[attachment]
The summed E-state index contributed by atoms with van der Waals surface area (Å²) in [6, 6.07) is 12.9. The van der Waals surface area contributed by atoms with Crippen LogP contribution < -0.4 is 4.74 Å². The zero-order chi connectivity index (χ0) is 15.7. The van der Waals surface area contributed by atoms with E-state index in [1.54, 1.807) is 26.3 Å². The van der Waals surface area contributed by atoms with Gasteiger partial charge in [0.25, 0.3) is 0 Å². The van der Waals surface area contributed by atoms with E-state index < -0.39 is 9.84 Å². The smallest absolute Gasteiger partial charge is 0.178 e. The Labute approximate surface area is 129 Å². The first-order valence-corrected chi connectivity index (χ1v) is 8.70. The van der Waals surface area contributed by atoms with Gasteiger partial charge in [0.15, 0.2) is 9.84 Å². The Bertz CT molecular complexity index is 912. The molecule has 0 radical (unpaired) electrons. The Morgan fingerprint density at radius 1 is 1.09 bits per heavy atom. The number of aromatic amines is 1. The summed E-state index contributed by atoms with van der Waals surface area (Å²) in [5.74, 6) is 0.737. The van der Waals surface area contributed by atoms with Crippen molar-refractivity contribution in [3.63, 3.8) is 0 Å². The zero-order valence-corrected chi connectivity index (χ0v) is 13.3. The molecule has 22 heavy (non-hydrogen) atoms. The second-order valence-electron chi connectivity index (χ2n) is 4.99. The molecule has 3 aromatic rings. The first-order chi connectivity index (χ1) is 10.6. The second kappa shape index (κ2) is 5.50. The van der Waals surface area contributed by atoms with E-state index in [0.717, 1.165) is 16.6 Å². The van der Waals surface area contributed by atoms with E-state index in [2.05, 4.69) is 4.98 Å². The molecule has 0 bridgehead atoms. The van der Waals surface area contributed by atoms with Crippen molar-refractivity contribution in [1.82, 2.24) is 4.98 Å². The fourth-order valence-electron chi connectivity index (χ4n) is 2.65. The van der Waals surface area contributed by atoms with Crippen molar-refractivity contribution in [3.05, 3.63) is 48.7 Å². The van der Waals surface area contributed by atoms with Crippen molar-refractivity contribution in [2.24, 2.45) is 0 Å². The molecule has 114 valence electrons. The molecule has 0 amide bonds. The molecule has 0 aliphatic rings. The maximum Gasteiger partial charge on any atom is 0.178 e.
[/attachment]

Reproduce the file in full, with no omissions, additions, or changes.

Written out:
The summed E-state index contributed by atoms with van der Waals surface area (Å²) in [6, 6.07) is 12.9. The van der Waals surface area contributed by atoms with Crippen LogP contribution < -0.4 is 4.74 Å². The zero-order chi connectivity index (χ0) is 15.7. The van der Waals surface area contributed by atoms with E-state index in [1.54, 1.807) is 26.3 Å². The van der Waals surface area contributed by atoms with Gasteiger partial charge in [0.25, 0.3) is 0 Å². The van der Waals surface area contributed by atoms with E-state index < -0.39 is 9.84 Å². The smallest absolute Gasteiger partial charge is 0.178 e. The Labute approximate surface area is 129 Å². The first-order valence-corrected chi connectivity index (χ1v) is 8.70. The van der Waals surface area contributed by atoms with Gasteiger partial charge in [0.15, 0.2) is 9.84 Å². The Bertz CT molecular complexity index is 912. The molecule has 0 radical (unpaired) electrons. The Morgan fingerprint density at radius 1 is 1.09 bits per heavy atom. The number of aromatic amines is 1. The summed E-state index contributed by atoms with van der Waals surface area (Å²) in [5.74, 6) is 0.737. The van der Waals surface area contributed by atoms with Crippen molar-refractivity contribution in [3.63, 3.8) is 0 Å². The zero-order valence-corrected chi connectivity index (χ0v) is 13.3. The molecule has 22 heavy (non-hydrogen) atoms. The second-order valence-electron chi connectivity index (χ2n) is 4.99. The molecule has 3 aromatic rings. The first-order chi connectivity index (χ1) is 10.6. The second kappa shape index (κ2) is 5.50. The van der Waals surface area contributed by atoms with E-state index in [0.717, 1.165) is 16.6 Å². The van der Waals surface area contributed by atoms with E-state index in [2.05, 4.69) is 4.98 Å². The molecule has 0 bridgehead atoms. The van der Waals surface area contributed by atoms with Crippen molar-refractivity contribution in [1.82, 2.24) is 4.98 Å². The fourth-order valence-electron chi connectivity index (χ4n) is 2.65. The van der Waals surface area contributed by atoms with Crippen molar-refractivity contribution in [3.05, 3.63) is 48.7 Å². The van der Waals surface area contributed by atoms with Crippen molar-refractivity contribution in [2.24, 2.45) is 0 Å². The molecule has 114 valence electrons. The molecule has 0 amide bonds. The molecule has 0 aliphatic rings. The maximum Gasteiger partial charge on any atom is 0.178 e.